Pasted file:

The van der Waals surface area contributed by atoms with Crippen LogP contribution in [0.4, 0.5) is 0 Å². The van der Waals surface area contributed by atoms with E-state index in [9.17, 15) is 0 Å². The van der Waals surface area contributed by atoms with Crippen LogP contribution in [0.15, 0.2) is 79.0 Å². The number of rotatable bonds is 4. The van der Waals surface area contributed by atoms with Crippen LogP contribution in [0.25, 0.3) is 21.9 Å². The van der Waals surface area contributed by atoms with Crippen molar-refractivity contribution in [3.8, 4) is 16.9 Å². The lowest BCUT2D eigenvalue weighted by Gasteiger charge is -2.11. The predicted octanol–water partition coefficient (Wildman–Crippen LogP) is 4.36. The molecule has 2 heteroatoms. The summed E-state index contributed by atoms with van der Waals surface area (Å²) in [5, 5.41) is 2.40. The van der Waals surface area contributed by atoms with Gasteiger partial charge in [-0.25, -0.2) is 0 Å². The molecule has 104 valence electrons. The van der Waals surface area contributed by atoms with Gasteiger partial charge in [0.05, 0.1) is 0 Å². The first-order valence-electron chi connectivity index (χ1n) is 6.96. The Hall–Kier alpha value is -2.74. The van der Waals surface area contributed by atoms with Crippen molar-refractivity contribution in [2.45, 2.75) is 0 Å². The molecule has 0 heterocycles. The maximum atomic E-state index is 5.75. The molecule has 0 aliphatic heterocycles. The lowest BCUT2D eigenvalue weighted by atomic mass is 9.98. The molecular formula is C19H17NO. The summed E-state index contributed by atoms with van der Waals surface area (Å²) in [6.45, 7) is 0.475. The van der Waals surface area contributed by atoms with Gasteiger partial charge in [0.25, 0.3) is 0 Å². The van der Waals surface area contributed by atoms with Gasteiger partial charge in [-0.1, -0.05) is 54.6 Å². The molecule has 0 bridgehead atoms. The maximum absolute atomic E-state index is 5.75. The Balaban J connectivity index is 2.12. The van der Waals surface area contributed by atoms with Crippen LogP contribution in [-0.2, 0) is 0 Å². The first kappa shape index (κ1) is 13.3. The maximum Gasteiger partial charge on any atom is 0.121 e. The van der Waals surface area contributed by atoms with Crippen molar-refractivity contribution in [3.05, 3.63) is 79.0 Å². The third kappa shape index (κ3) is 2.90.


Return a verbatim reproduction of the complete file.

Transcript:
The van der Waals surface area contributed by atoms with Crippen LogP contribution in [0.4, 0.5) is 0 Å². The van der Waals surface area contributed by atoms with E-state index in [9.17, 15) is 0 Å². The van der Waals surface area contributed by atoms with Crippen LogP contribution in [0.15, 0.2) is 79.0 Å². The number of rotatable bonds is 4. The van der Waals surface area contributed by atoms with Crippen LogP contribution in [0.25, 0.3) is 21.9 Å². The van der Waals surface area contributed by atoms with Crippen molar-refractivity contribution in [3.8, 4) is 16.9 Å². The lowest BCUT2D eigenvalue weighted by Gasteiger charge is -2.11. The predicted octanol–water partition coefficient (Wildman–Crippen LogP) is 4.36. The molecule has 2 heteroatoms. The summed E-state index contributed by atoms with van der Waals surface area (Å²) in [5, 5.41) is 2.40. The van der Waals surface area contributed by atoms with Gasteiger partial charge in [-0.25, -0.2) is 0 Å². The molecule has 104 valence electrons. The van der Waals surface area contributed by atoms with Gasteiger partial charge in [0.05, 0.1) is 0 Å². The first-order valence-electron chi connectivity index (χ1n) is 6.96. The Hall–Kier alpha value is -2.74. The van der Waals surface area contributed by atoms with Crippen molar-refractivity contribution in [2.45, 2.75) is 0 Å². The molecule has 0 heterocycles. The maximum atomic E-state index is 5.75. The molecule has 0 aliphatic heterocycles. The lowest BCUT2D eigenvalue weighted by atomic mass is 9.98. The molecular formula is C19H17NO. The summed E-state index contributed by atoms with van der Waals surface area (Å²) in [6.45, 7) is 0.475. The van der Waals surface area contributed by atoms with Gasteiger partial charge in [0.25, 0.3) is 0 Å². The van der Waals surface area contributed by atoms with Gasteiger partial charge in [-0.1, -0.05) is 54.6 Å². The molecule has 0 bridgehead atoms. The maximum absolute atomic E-state index is 5.75. The Balaban J connectivity index is 2.12. The van der Waals surface area contributed by atoms with Crippen LogP contribution in [-0.2, 0) is 0 Å². The first kappa shape index (κ1) is 13.3. The maximum Gasteiger partial charge on any atom is 0.121 e. The van der Waals surface area contributed by atoms with Crippen molar-refractivity contribution in [3.05, 3.63) is 79.0 Å². The third kappa shape index (κ3) is 2.90.